Together we are greater than the sum of our parts

Only by breaking down boundaries and working together in unprecedented ways can we tackle the entrenched issues that cause millions of children to continue to die each year from preventable causes.

That was the shared understanding which brought GSK and Save the Children together three years ago, creating a ground-breaking partnership to help save one million children’s lives. We knew that by combining our resources and expertise, we could achieve more together than alone.

It took us a year of discussing the nuts and bolts of our partnership before signing on the dotted line. Since then, we’ve had honest, sometimes difficult conversations. Running programmes across two large organisations with their own particular processes and principles is challenging. Trying to effectively measure the impact of our partnership is even more difficult. We have had to seek academic expertise to help us achieve this.

Collaborations of this nature can be tough, but they are necessary. They drive results. Already we have directly reached 1.3 million children; treated more than 125,600 children for malaria, pneumonia or diarrhoea; fully immunised more than 23,900 children; and helped more than 108,400 children in emergencies. Behind these figures is a willingness to change the traditional approach to NGOs and businesses collaborations, in three important ways:

Innovation in the lab and field

Helping to prevent needless deaths among children in the most marginalised communities demands new approaches and interventions. When it comes to scientific innovation, we need to look beyond the walls of our own laboratories; in the field, we need to think laterally about how to reach those who need it most.  

An example of this is our advancement of an antiseptic gel for preventing umbilical cord infection among newborns in developing countries. On-the-ground knowledge and insights from Save the Children helped GSK to develop a gel with the toughest settings in mind – stable in high temperatures and packaged in single-use foil sachets, which can be opened without scissors.

In April 2016, the gel received a positive scientific opinion from European regulators, marking a major milestone for the partnership. Given this gel is intended for babies in some of the poorest countries, if approved for use, GSK is committed to making it available at a not-for-profit price.

The first baby born at a GSK funded birth clinic in Kenya

Embedding different business models

Through the partnership we are always striving to operate in a way that is ultimately sustainable. This focus has driven incredibly innovative projects. For example, GSK will share its manufacturing knowledge on the chlorhexidine gel with other interested companies to enable them to make it.

From the outset, GSK has also been supportive of Save the Children’s scalable programmes, where it aims to be the voice for children, be the innovator, build partnerships and achieve results at scale.

This mutual commitment to implementing new ways of working provides a strong foundation for our partnership.

One example is in making health systems more accessible and robust. Since 2009 GSK has reinvested 20% of profits generated in the least developed countries back into their healthcare infrastructures. Save the Children uses these funds in West and Central Africa to train health workers and help communities access health services. More than 10,600 health workers have been trained so far.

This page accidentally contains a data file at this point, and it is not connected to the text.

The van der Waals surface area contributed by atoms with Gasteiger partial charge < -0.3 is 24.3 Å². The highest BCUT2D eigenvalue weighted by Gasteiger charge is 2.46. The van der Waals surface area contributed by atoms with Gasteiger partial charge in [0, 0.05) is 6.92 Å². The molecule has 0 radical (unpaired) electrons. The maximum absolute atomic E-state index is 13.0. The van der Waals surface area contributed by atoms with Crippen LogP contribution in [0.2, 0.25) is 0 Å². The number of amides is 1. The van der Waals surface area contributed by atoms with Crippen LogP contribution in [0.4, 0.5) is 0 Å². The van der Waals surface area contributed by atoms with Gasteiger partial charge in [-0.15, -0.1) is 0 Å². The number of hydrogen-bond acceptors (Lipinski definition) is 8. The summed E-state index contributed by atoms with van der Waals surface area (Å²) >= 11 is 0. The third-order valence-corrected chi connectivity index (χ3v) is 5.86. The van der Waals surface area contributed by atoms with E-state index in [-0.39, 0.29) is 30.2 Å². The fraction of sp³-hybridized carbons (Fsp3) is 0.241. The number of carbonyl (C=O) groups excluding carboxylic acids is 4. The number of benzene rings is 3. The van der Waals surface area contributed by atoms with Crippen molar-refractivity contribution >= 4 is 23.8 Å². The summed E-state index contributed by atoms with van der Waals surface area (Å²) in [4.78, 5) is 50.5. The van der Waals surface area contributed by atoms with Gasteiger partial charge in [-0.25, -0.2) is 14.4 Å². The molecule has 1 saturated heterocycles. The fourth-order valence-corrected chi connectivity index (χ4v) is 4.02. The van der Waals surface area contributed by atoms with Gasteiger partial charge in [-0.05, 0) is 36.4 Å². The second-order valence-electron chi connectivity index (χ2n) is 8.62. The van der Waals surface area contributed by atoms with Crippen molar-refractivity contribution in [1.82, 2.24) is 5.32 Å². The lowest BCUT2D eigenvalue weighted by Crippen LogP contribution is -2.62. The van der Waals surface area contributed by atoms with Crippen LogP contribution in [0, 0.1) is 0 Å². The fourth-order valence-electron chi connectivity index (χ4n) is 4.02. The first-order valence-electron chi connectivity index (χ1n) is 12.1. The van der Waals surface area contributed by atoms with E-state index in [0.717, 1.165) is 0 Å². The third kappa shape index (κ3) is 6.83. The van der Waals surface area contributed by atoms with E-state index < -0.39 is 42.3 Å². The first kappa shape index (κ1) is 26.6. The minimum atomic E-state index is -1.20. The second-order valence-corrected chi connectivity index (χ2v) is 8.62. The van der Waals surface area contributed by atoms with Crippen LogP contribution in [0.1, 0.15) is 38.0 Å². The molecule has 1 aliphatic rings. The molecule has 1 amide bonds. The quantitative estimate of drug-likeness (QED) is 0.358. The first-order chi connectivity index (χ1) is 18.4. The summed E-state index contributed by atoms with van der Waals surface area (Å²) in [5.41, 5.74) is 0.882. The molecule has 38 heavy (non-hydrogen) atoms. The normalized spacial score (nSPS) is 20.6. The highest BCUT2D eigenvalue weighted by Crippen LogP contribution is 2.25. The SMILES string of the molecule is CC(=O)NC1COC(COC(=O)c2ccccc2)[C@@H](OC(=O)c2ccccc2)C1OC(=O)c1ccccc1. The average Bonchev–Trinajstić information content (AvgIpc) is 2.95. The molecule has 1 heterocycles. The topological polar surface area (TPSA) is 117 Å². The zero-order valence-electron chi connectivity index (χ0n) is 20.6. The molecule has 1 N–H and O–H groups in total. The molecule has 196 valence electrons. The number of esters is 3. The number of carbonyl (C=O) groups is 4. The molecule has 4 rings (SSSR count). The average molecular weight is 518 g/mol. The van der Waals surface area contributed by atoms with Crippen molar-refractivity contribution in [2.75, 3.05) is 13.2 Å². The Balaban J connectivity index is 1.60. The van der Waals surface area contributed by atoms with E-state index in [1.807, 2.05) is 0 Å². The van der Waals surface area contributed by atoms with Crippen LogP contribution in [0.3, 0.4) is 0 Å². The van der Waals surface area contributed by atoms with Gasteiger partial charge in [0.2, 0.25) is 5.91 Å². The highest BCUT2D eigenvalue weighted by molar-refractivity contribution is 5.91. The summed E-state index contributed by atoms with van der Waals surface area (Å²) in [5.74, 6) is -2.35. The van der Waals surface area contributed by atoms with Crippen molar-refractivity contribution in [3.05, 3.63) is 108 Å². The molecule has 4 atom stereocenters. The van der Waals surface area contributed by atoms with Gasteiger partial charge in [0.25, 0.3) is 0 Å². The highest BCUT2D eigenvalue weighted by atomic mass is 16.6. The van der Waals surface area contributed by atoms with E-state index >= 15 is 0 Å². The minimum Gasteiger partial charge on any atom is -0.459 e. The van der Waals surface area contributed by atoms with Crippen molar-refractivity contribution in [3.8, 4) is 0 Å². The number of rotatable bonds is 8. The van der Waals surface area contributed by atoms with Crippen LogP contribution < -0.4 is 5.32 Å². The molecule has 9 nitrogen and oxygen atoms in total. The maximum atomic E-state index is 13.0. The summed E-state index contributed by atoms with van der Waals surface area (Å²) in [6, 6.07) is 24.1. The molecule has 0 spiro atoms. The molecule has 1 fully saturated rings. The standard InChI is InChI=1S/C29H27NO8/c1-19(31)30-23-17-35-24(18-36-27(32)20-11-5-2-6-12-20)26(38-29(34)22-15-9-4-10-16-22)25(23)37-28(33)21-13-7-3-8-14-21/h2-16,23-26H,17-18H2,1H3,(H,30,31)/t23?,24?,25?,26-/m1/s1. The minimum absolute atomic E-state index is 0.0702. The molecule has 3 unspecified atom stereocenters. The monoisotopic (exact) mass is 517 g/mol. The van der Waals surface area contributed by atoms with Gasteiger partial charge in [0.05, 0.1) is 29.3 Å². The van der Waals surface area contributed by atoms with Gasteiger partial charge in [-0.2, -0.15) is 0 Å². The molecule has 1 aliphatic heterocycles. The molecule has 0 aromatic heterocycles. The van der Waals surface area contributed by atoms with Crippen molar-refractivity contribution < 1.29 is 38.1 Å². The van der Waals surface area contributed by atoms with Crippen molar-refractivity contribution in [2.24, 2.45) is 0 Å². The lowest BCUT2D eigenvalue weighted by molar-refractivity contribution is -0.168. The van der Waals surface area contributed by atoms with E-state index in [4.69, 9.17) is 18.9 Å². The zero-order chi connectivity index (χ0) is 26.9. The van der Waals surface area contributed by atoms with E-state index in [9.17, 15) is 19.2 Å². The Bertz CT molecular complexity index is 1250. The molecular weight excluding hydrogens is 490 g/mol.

This has provided a platform for deepening our approach to making health systems more resilient. The partnership has created two flagship programmes in Kenya and the Democratic Republic of Congo, providing a package of healthcare services for mothers and children – from emergency transport to vaccinations. Altogether these programmes have reached more than 300,000 children. By strengthening health systems in this way, we hope to create sustainable infrastructures that will last beyond the lifetime of our collaboration.

A mother with her newborn at a health dispensary in Kenya

Championing change for children

Together we are greater than the sum of our parts. But there is only so much two organisations can do. To achieve far-reaching, sustainable change, we need to inspire others to challenge traditional ways of working and to forge partnerships and interventions that give children a chance to survive and thrive.

So an important element of our partnership’s work is in championing change. This involves sharing our insights so that others can learn from our partnership’s success and challenges; and engaging with governments and communities so that our interventions are aligned with their aims and ambitions. Advocacy supported by the partnership has helped women and children under five in Burkina Faso to receive free healthcare. This is a great start. Uniting our voices can be a catalyst for change.

We have been able to demonstrate that bold partnerships can generate tangible shared value. Not only in making a real difference to children, but our own organisations have learned and evolved from this partnership. In the next two years of our partnership we will build on our insights so far. In particular, ensuring our programmes are sustainable and developing metrics that assess the business impact of partnership activities. And most importantly, keeping a laser focus on generating impact for children.

Lisa Bonadonna is head of GSK-Save the Children Partnership and Natasha Parker is deputy partnerships director of Save the Children UK. This article first appeared in Business Fights Poverty.

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